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Old 08-24-2009, 08:18 AM
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Possible to thrive on a meat-only diet?


I often hear of the Inuit eating a diet based primarily on arctic animals and sea life. Does this mean they don't eat ANY vegetables at all during an average year?

If so, are they healthy? How do they get their fiber, vitamins, etc.? Are there examples of this in other countries or cultures, and does this require special genetic adaptations, or...?

(Atkins would be proud )
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Old 08-24-2009, 08:48 AM
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I often hear of the Inuit eating a diet based primarily on arctic animals and sea life. Does this mean they don't eat ANY vegetables at all during an average year?

If so, are they healthy? How do they get their fiber, vitamins, etc.? Are there examples of this in other countries or cultures, and does this require special genetic adaptations, or...?

(Atkins would be proud )
Vitamins are plentiful if you eat the right parts of the animal -- most are stored in either the liver or fat. You just have to go straight for the organ meats, instead of throwing them out like we do. Muscle has lots of protein, and is more palatable to the modern tongue, but otherwise isn't as nutritious as the rest of the animal.

And I think that humans can survive without fiber.
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Old 08-24-2009, 09:07 AM
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Cuz I was curious, I found this article from Discover magazine which answers your question in a lot of depth.

Short answer: Vitamins A and D are plentiful in the fats and organ meats. Vitamin C isn't plentiful by our standards, but you can get enough. Something like one eighth of our "recommended daily allowance" of vitamin C is enough to ward off scurvy.

And eating nothing but protein can lead to toxicity, so the Inuit have to get most of their calories from fat.

Last edited by lazybratsche; 08-24-2009 at 09:08 AM.
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Old 08-24-2009, 11:43 AM
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Owsley Stanly has eaten nothing but meat, eggs, and dairy products for the last 50 years (he was born in 1935) and is still reasonably healthy.
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Old 08-24-2009, 01:52 PM
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They did gather some roots and berries and ate the stomach contents of caribou.

Raw or very rare meat has some Vitamin C.

Fat will act as a fiber substitute.

The fats from wild game are hwaaaay better for you than fats from feedlot fattened animals or those horrible partially hydrogenated fats, aka trans fats.

Great cite, lazybratsche.
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Old 08-24-2009, 02:02 PM
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The fats from wild game are hwaaaay better for you than fats from feedlot fattened animals or those horrible partially hydrogenated fats, aka trans fats.
Almost anything's better for you than trans fats, but could we have a cite that some natural animal fats are better than others?
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Old 08-24-2009, 02:22 PM
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Almost anything's better for you than trans fats, but could we have a cite that some natural animal fats are better than others?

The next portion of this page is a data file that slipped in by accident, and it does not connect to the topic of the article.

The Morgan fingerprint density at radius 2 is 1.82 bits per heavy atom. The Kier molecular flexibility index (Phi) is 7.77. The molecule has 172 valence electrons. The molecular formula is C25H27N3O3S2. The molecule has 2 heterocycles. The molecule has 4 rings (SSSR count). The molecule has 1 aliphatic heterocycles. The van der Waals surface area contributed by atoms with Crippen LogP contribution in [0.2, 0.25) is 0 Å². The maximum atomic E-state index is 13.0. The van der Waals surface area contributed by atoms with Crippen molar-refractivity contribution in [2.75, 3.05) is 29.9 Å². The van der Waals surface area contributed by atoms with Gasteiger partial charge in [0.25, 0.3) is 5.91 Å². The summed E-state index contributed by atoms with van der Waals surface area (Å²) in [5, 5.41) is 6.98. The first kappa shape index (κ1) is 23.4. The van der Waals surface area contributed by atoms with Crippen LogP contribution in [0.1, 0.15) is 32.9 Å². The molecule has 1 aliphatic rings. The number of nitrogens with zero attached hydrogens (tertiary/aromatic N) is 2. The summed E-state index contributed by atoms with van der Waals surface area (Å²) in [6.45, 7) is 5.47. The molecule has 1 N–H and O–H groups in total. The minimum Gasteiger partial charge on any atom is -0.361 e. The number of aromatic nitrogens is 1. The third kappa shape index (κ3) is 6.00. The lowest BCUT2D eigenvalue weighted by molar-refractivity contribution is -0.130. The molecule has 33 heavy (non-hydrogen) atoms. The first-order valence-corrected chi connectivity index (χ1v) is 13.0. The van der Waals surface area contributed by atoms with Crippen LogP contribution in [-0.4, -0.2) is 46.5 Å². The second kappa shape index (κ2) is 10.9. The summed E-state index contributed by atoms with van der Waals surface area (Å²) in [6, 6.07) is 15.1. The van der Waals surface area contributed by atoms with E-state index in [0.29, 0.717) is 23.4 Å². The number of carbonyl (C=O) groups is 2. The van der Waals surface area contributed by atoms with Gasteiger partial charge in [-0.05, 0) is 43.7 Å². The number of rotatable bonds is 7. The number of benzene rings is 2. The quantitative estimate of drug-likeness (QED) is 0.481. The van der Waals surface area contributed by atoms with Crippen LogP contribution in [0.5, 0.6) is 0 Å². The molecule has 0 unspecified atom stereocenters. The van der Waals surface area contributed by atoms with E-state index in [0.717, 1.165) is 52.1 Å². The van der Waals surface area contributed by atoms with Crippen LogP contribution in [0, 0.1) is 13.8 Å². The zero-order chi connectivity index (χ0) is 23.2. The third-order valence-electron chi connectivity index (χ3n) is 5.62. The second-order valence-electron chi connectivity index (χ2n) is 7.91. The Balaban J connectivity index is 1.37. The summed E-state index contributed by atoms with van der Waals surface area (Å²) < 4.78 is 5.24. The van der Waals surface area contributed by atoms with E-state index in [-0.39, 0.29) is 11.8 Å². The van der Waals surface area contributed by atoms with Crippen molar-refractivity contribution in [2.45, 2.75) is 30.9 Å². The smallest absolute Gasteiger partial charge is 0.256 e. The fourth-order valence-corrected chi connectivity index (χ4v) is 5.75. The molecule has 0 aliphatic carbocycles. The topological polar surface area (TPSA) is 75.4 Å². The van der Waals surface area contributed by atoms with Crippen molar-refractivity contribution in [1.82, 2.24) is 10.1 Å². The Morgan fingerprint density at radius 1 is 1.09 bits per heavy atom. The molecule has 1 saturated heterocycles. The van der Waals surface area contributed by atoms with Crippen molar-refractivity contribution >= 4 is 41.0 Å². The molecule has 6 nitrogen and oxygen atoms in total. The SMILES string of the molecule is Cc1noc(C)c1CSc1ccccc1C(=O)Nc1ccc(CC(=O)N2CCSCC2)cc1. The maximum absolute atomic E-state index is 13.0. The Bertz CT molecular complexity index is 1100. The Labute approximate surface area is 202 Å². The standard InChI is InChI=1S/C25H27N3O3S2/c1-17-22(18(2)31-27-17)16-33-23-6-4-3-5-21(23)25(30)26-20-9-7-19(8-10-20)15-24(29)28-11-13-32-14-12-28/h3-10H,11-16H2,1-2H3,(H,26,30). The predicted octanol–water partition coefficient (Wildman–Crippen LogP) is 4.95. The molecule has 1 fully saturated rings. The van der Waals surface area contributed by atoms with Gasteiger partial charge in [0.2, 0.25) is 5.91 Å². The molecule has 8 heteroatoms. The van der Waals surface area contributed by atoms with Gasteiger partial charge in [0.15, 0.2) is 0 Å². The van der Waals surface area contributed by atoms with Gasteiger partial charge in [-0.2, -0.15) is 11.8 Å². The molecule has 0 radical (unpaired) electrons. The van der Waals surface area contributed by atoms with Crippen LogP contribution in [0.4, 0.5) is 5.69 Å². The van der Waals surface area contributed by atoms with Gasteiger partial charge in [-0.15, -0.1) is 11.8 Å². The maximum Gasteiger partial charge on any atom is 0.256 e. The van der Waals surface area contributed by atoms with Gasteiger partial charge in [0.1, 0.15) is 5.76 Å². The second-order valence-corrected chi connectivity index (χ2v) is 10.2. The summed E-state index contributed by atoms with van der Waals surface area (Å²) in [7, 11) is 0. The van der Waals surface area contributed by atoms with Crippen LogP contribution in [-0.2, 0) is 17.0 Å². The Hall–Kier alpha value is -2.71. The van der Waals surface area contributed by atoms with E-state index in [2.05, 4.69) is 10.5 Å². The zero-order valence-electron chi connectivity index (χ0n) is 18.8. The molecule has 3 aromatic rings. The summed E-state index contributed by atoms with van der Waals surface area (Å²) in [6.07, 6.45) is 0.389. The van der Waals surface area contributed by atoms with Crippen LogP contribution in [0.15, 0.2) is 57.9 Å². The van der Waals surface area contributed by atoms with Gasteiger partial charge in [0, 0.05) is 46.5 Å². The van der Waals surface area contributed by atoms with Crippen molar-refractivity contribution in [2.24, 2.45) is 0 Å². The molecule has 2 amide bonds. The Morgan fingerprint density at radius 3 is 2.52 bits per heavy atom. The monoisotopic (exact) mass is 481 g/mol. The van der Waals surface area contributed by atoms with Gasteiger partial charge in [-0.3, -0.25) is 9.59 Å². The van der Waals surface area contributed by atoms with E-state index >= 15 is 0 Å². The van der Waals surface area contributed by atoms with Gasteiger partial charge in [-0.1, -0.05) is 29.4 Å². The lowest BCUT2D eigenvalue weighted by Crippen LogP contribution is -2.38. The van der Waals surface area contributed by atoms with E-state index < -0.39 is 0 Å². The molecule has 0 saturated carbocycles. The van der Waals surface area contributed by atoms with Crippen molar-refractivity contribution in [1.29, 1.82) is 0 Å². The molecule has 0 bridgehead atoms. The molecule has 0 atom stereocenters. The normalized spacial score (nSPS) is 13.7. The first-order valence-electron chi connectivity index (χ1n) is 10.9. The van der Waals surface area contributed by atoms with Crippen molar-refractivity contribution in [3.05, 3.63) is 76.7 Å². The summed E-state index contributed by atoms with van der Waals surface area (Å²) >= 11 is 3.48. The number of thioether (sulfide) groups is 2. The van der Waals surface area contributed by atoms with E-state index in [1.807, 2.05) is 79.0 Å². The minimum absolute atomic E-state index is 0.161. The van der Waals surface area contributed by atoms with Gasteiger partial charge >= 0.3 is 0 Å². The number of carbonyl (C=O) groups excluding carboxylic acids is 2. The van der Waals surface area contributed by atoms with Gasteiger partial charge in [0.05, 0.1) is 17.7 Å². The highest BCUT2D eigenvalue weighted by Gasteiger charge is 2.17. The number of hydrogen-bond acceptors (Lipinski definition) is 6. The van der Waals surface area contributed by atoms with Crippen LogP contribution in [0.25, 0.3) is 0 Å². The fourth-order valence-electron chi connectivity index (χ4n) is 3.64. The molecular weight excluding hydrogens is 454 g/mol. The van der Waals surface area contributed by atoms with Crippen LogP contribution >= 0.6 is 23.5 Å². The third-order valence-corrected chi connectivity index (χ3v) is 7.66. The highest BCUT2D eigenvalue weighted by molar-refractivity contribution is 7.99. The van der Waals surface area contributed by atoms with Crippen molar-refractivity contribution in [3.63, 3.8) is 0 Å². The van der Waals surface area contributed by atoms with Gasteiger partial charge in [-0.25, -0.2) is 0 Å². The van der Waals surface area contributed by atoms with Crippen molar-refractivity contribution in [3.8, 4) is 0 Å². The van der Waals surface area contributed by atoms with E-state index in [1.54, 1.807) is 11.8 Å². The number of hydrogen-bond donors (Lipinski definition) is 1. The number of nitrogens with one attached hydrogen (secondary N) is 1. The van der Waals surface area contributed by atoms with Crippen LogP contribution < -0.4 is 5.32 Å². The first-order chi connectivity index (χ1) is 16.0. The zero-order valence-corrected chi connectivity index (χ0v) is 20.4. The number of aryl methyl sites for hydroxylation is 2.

Well, for starters, modern corn-fed beef have higher levels of omega-6 fatty acids, are thought to play a role in inflammation. Animals fed on grass (and by extension I'd presume wild diets) don't exhibit this.
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Old 08-24-2009, 02:25 PM
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Almost anything's better for you than trans fats, but could we have a cite that some natural animal fats are better than others?
From the cite by lazybratsche:


"A key difference in the typical Nunavik Inuitís diet is that more than 50 percent of the calories in Inuit native foods come from fats. Much more important, the fats come from wild animals.....

Wild-animal fats are different from both farm-animal fats and processed fats, says Dewailly. Farm animals, cooped up and stuffed with agricultural grains (carbohydrates) typically have lots of solid, highly saturated fat.
Wild animals that range freely and eat what nature intended, says Dewailly, have fat that is far more healthful. Less of their fat is saturated, and more of it is in the monounsaturated form (like olive oil). Whatís more, cold-water fishes and sea mammals are particularly rich in polyunsaturated fats called n-3 fatty acids or omega-3 fatty acids. These fats appear to benefit the heart and vascular system. But the polyunsaturated fats in most Americansí diets are the omega-6 fatty acids supplied by vegetable oils. By contrast, whale blubber consists of 70 percent monounsaturated fat and close to 30 percent omega-3s, says Dewailly"
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Old 08-25-2009, 02:11 AM
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Hunter-gatherers don't eat meat, they eat animals. Lean muscle tissue is the least desirable part of an animal for them while fat, in the form of subcutaneous and organ fat, marrow, brain etc. is where it's at. Eating just lean meat will quickly lead to severe diarrea and death ("rabbit starvation"). Fat dissipates protein toxicity, tastes better and contains more energy. Also, I can attest from personal experience that nothing boosts one's morale in the cold winter woods more than a mouthful of hot animal fat.